Maya Beginnings Extend Back at Belize Site
Bower, Bruce, Science News
Evidence of the earliest known Maya, who cleared and farmed land bordering swamps as early as 4,500 years ago, has emerged from a site in northern Belize, researchers reported last week at the annual meeting of the Society for American Archaeology in Anaheim, Calif.
Until now, the oldest Maya settlements dated to about 3,000 years ago. These sites have yielded extensive pottery remains and led many investigators to assume that any prior farmers of the Yucatan Peninsula also fashioned ceramic vessels.
"Our evidence suggests that the first agriculturists in this region did not use pottery," asserts excavation director Thomas R. Hester of the University of Texas at Austin. "Beginning around 2500 B.C., they introduced crops from Mexico or perhaps beyond and left behind distinctive stone tools."
Later Maya occupations of the same site, called Colha, have undergone excavation since 1979. But in 1993, Hester's team made the first systematic effort to document a preceramic presence at the tropical, forested location.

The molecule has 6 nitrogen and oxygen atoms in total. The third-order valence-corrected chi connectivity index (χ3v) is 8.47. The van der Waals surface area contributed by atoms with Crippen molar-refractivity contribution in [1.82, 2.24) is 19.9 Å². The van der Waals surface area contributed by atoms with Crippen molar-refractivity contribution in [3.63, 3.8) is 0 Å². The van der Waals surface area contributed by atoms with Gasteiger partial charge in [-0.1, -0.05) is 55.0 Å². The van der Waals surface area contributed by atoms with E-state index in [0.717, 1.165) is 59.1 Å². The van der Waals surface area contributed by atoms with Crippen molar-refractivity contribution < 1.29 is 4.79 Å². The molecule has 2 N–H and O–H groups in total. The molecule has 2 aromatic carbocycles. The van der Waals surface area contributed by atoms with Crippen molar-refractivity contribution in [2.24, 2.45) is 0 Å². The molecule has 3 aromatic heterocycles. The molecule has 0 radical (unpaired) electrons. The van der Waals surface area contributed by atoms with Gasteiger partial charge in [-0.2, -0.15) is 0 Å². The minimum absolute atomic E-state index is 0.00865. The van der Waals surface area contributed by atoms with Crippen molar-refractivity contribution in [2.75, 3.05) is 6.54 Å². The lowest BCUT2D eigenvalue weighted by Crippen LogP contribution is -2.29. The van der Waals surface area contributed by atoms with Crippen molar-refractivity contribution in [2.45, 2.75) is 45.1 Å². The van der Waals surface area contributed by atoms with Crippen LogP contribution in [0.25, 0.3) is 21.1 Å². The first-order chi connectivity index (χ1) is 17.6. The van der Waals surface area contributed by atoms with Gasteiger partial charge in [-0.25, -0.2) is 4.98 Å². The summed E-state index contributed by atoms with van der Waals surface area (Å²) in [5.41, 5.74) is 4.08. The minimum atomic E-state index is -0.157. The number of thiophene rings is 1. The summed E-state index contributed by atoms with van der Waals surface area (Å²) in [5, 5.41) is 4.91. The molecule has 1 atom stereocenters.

Early Colha farmers inhabited the area in two phases, Hester notes. Stone tools in deeper soil layers date from 2500 B.C. to 1700 B.C., based on radiocarbon age estimates of accompanying charcoal bits. Comparable dates come from an adjacent swamp, where pollen analysis documents forest clearance by 2500 B.C., asserts John G. Jones of the Smithsonian Tropical Research Institute in Panama.
Jones finds pollen evidence for the appearance of several cultivated crops soon thereafter, mainly corn and manioc, a starchy plant.
From about 1400 B.C. to 1000 B.C., Colha residents made foot-shaped stone tools that were chipped and sharpened on one side. Preliminary scanning electron microscope analysis of polish on these tools, directed by Dale Hudler of the University of Texas, suggests that inhabitants used them to cut away vegetation after controlled burning of trees and perhaps also to dig. …